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How to Make a Holiday Budget

November 10th, 2016 · No Comments · Budgeting

by Staff

How to Make a Holiday BudgetHolidays are for celebrating, not stressing out. Granted, some stress is unavoidable during this busy time, but financial stress can always be minimized. It’s never too early or too late to get yourself a holiday budget (an especially critical tool during the credit repair process). Here’s how to get yourself on track.

1) Figure out the total amount you can spend.

After covering all of your regular expenses, how much do you have in your regular budget to save for holiday spending? If you start doing this in January, setting aside just a little every month should mean a healthy holiday budget come fall. But if you start doing this right before the holidays, you’ll either have to lower your expectations or set aside a bigger chunk of your income at a time.

2) Divide your holiday spending into categories.

At the very least, include the most general of categories:

  • Gifts
  • Food
  • Travel
  • Charitable giving

But you’ll likely find it even more helpful breaking these down into subcategories:

  • Gifts
    • For family
    • For friends
    • For colleagues
  • Food
    • Entertaining at home
    • Eating out
  • Travel
    • Airfare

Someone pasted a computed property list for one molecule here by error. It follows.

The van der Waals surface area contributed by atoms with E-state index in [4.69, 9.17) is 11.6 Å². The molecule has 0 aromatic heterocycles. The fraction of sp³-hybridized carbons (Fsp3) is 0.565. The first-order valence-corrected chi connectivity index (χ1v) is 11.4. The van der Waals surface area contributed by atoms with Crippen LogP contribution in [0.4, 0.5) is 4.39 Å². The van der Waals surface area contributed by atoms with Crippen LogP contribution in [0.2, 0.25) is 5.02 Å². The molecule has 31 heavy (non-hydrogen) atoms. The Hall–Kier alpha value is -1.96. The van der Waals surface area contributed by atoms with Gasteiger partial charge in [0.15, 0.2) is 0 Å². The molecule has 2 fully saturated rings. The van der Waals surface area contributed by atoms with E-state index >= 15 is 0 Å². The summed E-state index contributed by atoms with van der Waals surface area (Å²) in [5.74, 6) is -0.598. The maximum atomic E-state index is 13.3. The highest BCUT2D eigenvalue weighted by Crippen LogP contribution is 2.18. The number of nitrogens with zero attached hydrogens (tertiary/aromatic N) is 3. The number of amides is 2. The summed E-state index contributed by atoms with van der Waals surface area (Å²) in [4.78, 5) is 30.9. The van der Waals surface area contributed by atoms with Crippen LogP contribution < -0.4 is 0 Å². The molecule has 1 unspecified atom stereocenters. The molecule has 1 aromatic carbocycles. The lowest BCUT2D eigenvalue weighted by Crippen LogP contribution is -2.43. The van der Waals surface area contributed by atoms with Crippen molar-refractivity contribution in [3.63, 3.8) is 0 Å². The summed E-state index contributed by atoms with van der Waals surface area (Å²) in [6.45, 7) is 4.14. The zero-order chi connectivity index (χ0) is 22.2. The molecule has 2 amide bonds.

• Gas
    • Food
    • Lodging (if applicable)
  • Charitable giving
    • Non-profit #1
    • Non-profit #2
    • Non-profit #3

3) Play around with the numbers.

Not what you have to spend — that’s your constant (which, by the way, means what you can afford to pay with cash, not charge with credit cards racking up balances that you carry into the New Year). But you can always move things around.

What if you…

Plus, there are other options for lowering your total spending entirely.

Instead of…

  • Making dinner for everyone like you always do, suggest a potluck where everyone brings a dish.
  • Buying gifts for everyone like you always do, suggest drawing names for a gift exchange.
  • Traveling for a family get-together like you always do, stay home and host a small gathering of friends (and any family) who will be in town.

4) Let go of expectations.

No matter how you spend the holidays — or what you spend on holiday expenses — it really is the thought that counts. So stop expecting everything to be “perfect” or needing to do the same thing every year. The only thing to expect of yourself during the holidays is showing people you care.